theRIAA (author)2008-06-21

jewelry class was my favorite class in highschool... too bad it's over D: our teacher gave us pre-made bezels with 5mm round and 8mm oval stones. He said we were all to stupid to make bezels for scratch (most people were). he said you should always cut out some spacer and stick it under the stone so the stone looks bigger, but I don't know if that's the look you're going for. it looks great! we had little stone setter taps, just a rod with a round shaped hole and a spring loaded plastic point inside to hold the stone down. set it on top and hammer down. :P The taps got lost once, and I couldn't set my stones, I tried squeezing the bezel with needle noses, but it kept prying open the other way, and the stone was always loose until i found the setter. iv'e always liked the darkened hammer mark look. It looks even better if you sandblast then hammer, then burnish, then darken, then re-burnish. The sandblasting adds little holes everywhere.

MaggieJs (author)theRIAA2008-06-22

I'm not a fan of pre-made bezels for a number of reasons. First, they are most often made of sterling silver (not fine silver like I used in the tutorial). Sterling silver is an alloy of 925 parts fine silver and 75 parts copper. This makes the metal much harder, which means more difficult pushing over a stone, especially smaller stones. Also, they are very limiting, as you can't set free-form objects with them, they have to be calibrated stones that are round, square, or oval, and even then, they can be difficult. The bottoms are not always very flat, more curved, so if you are soldering them to a flat sheet, it can be troublesome. The edges are not often very smooth, so you still have to do quite a bit of sanding to smooth the edges. Sterling silver will show fire scale, unlike fine silver, so there will be quite a bit more clean-up of the bezel, in either sanding or depletion gilding. So in my eyes, it is almost as much if not more work to use the pre-made bezel cups... I am a big fan of the sandblasted look too, I wish I had one in my studio! and yes, you can often prop up the stone with a thin sheet of metal the same shape as the stone - this is good for thin stones if you want it to look bigger -thanks for bringing that up!

sublingual (author)MaggieJs2010-03-18

I have some Argentium bezel strip--like regular sterling, it's harder than .999 fine silver, but there's hardly any firescale. Argentium is basically .930 sterling with germanium added, rather than all copper, to the remaining 7%.

theRIAA (author)MaggieJs2008-06-22

i think they were brass... lol. he had about 200 of them in a bin with different colored stones. and yes, they look bad when you solder to a flat piece of metal, but remember. This is a highschool class with a $10/semester materials fee. The last day I cast a big hunk of sterling silver into some rings. They were a lot harder than i thought they would be, but that's good in this case. they turned out awesomely.

loveresin (author)2010-03-15

how many pieces of solder do you need? the top and bottom and both sides? doing a bezel set for an exhibition at uni and i want to learn as much as i can about how to do it properly..thankyou

SallyForth (author)2009-05-31

The two instructables you have posted are the best two I've seen on this site. But you no longer appear active. Did someone hire you away? Your work is that good.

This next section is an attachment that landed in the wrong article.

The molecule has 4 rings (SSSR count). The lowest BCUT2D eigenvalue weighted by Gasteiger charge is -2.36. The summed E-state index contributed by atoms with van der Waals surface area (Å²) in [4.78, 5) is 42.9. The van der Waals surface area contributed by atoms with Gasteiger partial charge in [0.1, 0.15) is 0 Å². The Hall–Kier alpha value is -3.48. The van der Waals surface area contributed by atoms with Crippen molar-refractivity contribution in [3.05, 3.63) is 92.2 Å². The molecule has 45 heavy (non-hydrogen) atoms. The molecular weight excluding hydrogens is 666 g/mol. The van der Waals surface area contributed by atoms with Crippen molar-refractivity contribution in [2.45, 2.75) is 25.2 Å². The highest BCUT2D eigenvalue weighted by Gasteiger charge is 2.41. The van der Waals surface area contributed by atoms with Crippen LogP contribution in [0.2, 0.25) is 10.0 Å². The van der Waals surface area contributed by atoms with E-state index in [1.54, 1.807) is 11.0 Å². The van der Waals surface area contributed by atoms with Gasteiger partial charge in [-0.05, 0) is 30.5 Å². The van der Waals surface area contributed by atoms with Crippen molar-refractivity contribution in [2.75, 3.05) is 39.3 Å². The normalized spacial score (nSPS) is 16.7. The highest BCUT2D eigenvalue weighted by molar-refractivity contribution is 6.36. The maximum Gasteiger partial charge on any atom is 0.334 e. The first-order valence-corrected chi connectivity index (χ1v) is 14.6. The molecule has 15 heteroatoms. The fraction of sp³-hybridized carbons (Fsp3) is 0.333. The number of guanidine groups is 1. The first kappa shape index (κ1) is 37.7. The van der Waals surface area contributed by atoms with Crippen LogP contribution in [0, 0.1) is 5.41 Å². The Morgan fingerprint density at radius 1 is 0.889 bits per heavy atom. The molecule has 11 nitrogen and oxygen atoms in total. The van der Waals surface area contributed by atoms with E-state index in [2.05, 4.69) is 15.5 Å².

lunastyx (author)2009-05-20

Thanks. This was very helpful. I have a number of man-in-the-moon moonstones that I want to bezel mount and think I can do it now. I am glad I have taken a couple of jewelry fab classes, though. VERY informative. Thanks.

lunastyx (author)2009-05-20

How much higher than your stone should the bezel be, please?

ItsTheHobbs (author)2008-08-27

That's a really neat rock.

Jawatech (author)2008-07-26

Very Cool! Where do you get your bezel wire and silver stock from?

Father Christmas (author)2008-06-22

just out of curiosity, about what size would you estimate that piece? i noticed on your mandrel, the piece seemed to be well beyond 13.

The stone is approx 1/2 inch wide and 7/8 inch tall. The ring is a US size 7 - The numbers you see on the mandrel aren't the US sizes, but the inner diameter of the ring in millimeters. A size US 7 ring is about 7.35mm diameter.

ok, thank you for clarifying that for me :)

LinuxH4x0r (author)2008-06-28

Very nice!

jessyratfink (author)2008-06-23

This is amazing! I'd love to do stuff like this. It's always good to know more about it. :D

argosxilow (author)2008-06-22

excellent 'ible! I'm still a neophyte jeweler, and have only made a few bezels, all of which my jewelry teacher set the stones for. Can't wait to try actually setting them myself, not to mention I really need to practice making bezels.

SlothOnSpeed (author)2008-06-22

Thank you so much for the superb instructable. I have all the requisite materials here (in Sterling, alas) to make a pin, but I lacked the directions and the confidence to begin. With your Instructable, I feel a lot more confident and know what I'll be starting tomorrow morning.

mrbob1000 (author)2008-06-21

if only i had the materials and more knowhow... *sigh* i wanna make some (some with something like amber) and give them as gifts.

MaggieJs (author)mrbob10002008-06-22

Depending on where you are located, there are many places such as art centers, community colleges, etc where you can take classes and possibly rent studio space. If you need helping finding any, let me know, I've got a bunch of resources! Also, the book "the Complete Metalsmith" by Tim Mcreight is full of really great information!!

gmoon (author)2008-06-22

Superb instructable! You don't find many this well documented (and illustrated.)


MaggieJs (author)gmoon2008-06-22

Thank you!